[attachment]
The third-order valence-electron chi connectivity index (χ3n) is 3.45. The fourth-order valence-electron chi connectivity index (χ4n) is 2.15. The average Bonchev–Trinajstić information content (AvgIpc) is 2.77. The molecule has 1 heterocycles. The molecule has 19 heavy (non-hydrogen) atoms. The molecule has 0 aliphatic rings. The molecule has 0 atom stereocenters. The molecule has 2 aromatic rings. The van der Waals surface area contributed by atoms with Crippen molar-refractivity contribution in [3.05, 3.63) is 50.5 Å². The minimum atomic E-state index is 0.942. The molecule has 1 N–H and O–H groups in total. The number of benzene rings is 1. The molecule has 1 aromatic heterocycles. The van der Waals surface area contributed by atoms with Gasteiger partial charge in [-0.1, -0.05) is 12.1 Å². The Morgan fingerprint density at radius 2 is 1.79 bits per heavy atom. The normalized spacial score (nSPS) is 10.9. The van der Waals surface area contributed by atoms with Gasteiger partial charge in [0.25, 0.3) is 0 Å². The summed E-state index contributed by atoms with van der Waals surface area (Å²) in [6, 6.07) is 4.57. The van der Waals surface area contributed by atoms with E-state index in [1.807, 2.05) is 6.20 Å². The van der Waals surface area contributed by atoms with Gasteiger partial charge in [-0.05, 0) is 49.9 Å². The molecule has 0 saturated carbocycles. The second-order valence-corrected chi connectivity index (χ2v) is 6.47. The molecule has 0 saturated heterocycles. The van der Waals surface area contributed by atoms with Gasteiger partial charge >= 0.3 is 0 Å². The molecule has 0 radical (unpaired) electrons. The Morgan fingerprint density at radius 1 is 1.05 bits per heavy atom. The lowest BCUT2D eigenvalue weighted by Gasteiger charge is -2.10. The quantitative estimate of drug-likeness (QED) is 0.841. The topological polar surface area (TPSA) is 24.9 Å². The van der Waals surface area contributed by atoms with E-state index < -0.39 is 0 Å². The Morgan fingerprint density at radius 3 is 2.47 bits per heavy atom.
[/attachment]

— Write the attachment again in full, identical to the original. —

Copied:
The third-order valence-electron chi connectivity index (χ3n) is 3.45. The fourth-order valence-electron chi connectivity index (χ4n) is 2.15. The average Bonchev–Trinajstić information content (AvgIpc) is 2.77. The molecule has 1 heterocycles. The molecule has 19 heavy (non-hydrogen) atoms. The molecule has 0 aliphatic rings. The molecule has 0 atom stereocenters. The molecule has 2 aromatic rings. The van der Waals surface area contributed by atoms with Crippen molar-refractivity contribution in [3.05, 3.63) is 50.5 Å². The minimum atomic E-state index is 0.942. The molecule has 1 N–H and O–H groups in total. The number of benzene rings is 1. The molecule has 1 aromatic heterocycles. The van der Waals surface area contributed by atoms with Gasteiger partial charge in [-0.1, -0.05) is 12.1 Å². The Morgan fingerprint density at radius 2 is 1.79 bits per heavy atom. The normalized spacial score (nSPS) is 10.9. The van der Waals surface area contributed by atoms with Gasteiger partial charge in [0.25, 0.3) is 0 Å². The summed E-state index contributed by atoms with van der Waals surface area (Å²) in [6, 6.07) is 4.57. The van der Waals surface area contributed by atoms with E-state index in [1.807, 2.05) is 6.20 Å². The van der Waals surface area contributed by atoms with Gasteiger partial charge in [-0.05, 0) is 49.9 Å². The molecule has 0 saturated carbocycles. The second-order valence-corrected chi connectivity index (χ2v) is 6.47. The molecule has 0 saturated heterocycles. The van der Waals surface area contributed by atoms with Gasteiger partial charge >= 0.3 is 0 Å². The molecule has 0 radical (unpaired) electrons. The Morgan fingerprint density at radius 1 is 1.05 bits per heavy atom. The lowest BCUT2D eigenvalue weighted by Gasteiger charge is -2.10. The quantitative estimate of drug-likeness (QED) is 0.841. The topological polar surface area (TPSA) is 24.9 Å². The van der Waals surface area contributed by atoms with E-state index < -0.39 is 0 Å². The Morgan fingerprint density at radius 3 is 2.47 bits per heavy atom.